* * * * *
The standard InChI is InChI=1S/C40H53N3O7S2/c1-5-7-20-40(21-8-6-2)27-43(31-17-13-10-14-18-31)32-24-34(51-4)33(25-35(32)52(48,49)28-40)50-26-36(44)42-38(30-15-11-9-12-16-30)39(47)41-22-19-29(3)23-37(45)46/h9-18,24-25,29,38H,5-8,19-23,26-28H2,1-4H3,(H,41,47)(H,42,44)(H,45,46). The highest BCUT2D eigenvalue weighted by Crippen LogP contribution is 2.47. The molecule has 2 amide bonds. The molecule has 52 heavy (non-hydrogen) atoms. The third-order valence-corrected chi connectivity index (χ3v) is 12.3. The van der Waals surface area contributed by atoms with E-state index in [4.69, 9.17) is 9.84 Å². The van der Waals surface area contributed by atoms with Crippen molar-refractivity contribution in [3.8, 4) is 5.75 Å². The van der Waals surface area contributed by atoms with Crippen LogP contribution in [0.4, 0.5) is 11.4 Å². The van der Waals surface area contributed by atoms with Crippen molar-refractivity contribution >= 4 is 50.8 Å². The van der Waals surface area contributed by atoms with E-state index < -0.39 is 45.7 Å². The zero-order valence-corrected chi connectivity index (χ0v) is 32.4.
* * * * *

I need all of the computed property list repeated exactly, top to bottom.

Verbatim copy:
The standard InChI is InChI=1S/C40H53N3O7S2/c1-5-7-20-40(21-8-6-2)27-43(31-17-13-10-14-18-31)32-24-34(51-4)33(25-35(32)52(48,49)28-40)50-26-36(44)42-38(30-15-11-9-12-16-30)39(47)41-22-19-29(3)23-37(45)46/h9-18,24-25,29,38H,5-8,19-23,26-28H2,1-4H3,(H,41,47)(H,42,44)(H,45,46). The highest BCUT2D eigenvalue weighted by Crippen LogP contribution is 2.47. The molecule has 2 amide bonds. The molecule has 52 heavy (non-hydrogen) atoms. The third-order valence-corrected chi connectivity index (χ3v) is 12.3. The van der Waals surface area contributed by atoms with E-state index in [4.69, 9.17) is 9.84 Å². The van der Waals surface area contributed by atoms with Crippen molar-refractivity contribution in [3.8, 4) is 5.75 Å². The van der Waals surface area contributed by atoms with Crippen LogP contribution in [0.4, 0.5) is 11.4 Å². The van der Waals surface area contributed by atoms with Crippen molar-refractivity contribution >= 4 is 50.8 Å². The van der Waals surface area contributed by atoms with E-state index < -0.39 is 45.7 Å². The zero-order valence-corrected chi connectivity index (χ0v) is 32.4.